A Lecanto woman who pleaded guilty last year to committing health care fraud was sentenced Wednesday to five years’ probation and four months of home detention, but avoided jail time.
U.S. District Judge Mary Scriven also ordered the Lecanto woman, Teresa Johnson, 53, owner of Tri-County Billing, to pay restitution to the defrauded federal heal care programs, that included Medicare, Medicaid, TRICARE, and CHAMPVA, and entered a money judgment of more than $5,700, representing a portion of the money Johnson obtained through fraud, according to a U.S. Department of Justice news release.
Through her Tri-County Billing company, Johnson submitted mostly false and fraudulent claims for three clinics owned and operated by a local doctor, now deceased. The clinics were in Crystal River, Spring Hill, and Celebration. The news release also said the doctor filed for bankruptcy on behalf of his medical practice in April 2019.
Although the news release doesn’t mention the doctor and clinics by name, the U.S. and state governments joined a pair of former employees in suing Christ Medical Center and its owner Dr. Eihab Tawfik in federal court in 2018. The lawsuit alleged hundreds of incidents of Medicare and Medicaid fraud, which are similar to those alleged in Johnson’s plea agreement. The lawsuit names Johnson as the billing supervisor for Christ Medical Center, although she is not a defendant in the lawsuit.
Tawfik also filed for bankruptcy on behalf of his practices in Crystal River, Spring Hill, and Celebration. Tawfik also died late last year. Another local doctor bought the Christ Medical Center building, but the building, nor the new owner are afflicated with Tawfik or Johnson.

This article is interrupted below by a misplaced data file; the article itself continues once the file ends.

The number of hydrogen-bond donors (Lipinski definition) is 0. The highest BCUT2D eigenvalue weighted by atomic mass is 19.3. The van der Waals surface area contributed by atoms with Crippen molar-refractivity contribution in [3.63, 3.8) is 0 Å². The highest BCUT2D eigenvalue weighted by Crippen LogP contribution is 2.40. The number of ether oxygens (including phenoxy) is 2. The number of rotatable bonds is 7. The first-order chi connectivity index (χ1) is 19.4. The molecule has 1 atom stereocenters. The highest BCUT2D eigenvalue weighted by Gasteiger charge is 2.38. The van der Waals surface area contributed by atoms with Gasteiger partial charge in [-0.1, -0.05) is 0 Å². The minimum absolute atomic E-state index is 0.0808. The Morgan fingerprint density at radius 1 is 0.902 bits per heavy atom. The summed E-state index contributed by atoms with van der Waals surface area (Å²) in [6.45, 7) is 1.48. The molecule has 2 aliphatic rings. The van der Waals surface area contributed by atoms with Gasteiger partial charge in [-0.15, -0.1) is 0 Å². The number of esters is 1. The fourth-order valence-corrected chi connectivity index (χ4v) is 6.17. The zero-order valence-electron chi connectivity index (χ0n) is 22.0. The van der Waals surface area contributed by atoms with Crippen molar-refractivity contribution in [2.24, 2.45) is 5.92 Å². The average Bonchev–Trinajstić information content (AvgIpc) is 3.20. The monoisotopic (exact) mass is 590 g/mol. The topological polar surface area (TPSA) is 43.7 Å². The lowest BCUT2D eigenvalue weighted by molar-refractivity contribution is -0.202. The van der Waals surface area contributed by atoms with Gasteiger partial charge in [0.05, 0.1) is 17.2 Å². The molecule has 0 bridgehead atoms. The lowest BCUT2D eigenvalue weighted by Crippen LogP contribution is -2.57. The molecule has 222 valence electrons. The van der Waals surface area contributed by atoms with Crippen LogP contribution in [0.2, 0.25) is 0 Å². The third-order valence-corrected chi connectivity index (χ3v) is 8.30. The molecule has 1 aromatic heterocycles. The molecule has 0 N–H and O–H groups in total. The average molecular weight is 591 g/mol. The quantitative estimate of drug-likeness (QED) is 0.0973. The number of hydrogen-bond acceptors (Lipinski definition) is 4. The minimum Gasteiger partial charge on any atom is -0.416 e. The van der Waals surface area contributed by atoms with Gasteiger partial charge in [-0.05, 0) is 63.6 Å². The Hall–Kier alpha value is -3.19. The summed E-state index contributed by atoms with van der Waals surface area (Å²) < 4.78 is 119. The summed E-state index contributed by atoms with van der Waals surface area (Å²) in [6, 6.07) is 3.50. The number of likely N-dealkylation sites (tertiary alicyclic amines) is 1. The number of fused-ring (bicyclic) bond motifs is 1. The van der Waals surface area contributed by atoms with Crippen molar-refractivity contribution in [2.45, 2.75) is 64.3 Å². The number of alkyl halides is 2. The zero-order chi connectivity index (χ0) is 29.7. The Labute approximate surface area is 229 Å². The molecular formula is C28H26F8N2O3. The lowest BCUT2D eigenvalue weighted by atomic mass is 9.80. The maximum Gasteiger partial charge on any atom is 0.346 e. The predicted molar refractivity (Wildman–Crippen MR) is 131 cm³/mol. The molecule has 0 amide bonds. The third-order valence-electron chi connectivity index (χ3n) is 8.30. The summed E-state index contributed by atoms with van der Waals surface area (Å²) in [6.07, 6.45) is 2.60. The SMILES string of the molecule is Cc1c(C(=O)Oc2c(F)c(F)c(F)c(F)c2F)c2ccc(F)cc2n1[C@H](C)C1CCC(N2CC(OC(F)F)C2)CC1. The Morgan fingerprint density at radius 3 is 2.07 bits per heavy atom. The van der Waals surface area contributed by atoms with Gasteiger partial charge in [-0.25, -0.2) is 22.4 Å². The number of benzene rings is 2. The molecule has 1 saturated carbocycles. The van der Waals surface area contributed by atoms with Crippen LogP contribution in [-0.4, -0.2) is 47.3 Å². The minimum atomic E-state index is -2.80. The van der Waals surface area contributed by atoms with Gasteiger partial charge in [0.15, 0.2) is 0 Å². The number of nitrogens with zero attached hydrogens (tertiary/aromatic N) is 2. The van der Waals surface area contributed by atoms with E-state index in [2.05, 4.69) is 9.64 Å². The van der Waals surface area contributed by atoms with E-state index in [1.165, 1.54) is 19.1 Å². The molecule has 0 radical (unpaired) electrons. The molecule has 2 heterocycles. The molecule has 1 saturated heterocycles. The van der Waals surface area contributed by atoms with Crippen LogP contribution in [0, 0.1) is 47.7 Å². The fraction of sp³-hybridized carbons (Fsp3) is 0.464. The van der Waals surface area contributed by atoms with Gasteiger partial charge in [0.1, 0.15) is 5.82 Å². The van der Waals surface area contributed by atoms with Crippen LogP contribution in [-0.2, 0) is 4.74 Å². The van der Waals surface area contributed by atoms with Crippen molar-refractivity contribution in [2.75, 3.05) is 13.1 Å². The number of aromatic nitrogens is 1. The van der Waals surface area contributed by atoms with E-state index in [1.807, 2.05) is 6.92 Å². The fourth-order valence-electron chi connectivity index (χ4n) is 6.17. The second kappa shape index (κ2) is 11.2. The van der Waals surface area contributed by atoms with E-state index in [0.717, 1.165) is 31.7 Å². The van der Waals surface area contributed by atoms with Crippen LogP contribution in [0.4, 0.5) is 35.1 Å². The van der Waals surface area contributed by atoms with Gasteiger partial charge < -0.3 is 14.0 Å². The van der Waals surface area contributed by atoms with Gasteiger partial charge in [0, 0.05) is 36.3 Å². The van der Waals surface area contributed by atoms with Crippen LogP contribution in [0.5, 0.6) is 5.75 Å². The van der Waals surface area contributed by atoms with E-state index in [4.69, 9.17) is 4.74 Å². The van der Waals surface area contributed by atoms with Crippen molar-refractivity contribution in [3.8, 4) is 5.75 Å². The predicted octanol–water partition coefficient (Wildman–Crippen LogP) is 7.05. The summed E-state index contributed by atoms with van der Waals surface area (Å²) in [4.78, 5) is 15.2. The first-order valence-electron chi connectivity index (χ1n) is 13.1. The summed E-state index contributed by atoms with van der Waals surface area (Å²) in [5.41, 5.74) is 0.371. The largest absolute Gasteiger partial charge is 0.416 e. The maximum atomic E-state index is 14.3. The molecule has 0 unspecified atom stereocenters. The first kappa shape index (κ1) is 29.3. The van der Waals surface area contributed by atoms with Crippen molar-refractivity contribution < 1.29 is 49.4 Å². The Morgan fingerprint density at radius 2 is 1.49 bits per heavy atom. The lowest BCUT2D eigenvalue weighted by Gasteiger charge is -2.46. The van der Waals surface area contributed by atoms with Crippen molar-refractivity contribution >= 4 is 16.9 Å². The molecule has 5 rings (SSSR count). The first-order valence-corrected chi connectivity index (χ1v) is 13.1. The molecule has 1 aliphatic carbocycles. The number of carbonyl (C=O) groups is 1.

Johnson also worked for the Tawfik in question and later the doctor helped Johnson financially to create Tri-County Billing, according to the news release.
“Doctor 1 employed numerous health care providers, many who were not authorized to perform, and prohibited from, billing for medical services,” the Justice Department said. “Doctor 1 directed Johnson to bill claims performed by these prohibited health care providers as if they were rendered by Doctor 1, when they were not. One of these providers was a pain management doctor who had been denied enrollment in the Medicare and Medicaid program. Another doctor had been excluded from billing, directly or indirectly, any government healthcare programs.”
“Doctor 1 also hired nurse practitioners to perform medical services, and directed Tri-County to submitted claims as if a doctor had performed those services,” the news release stated. “Both Johnson and Doctor 1 knew all of these claims were false and fraudulent.”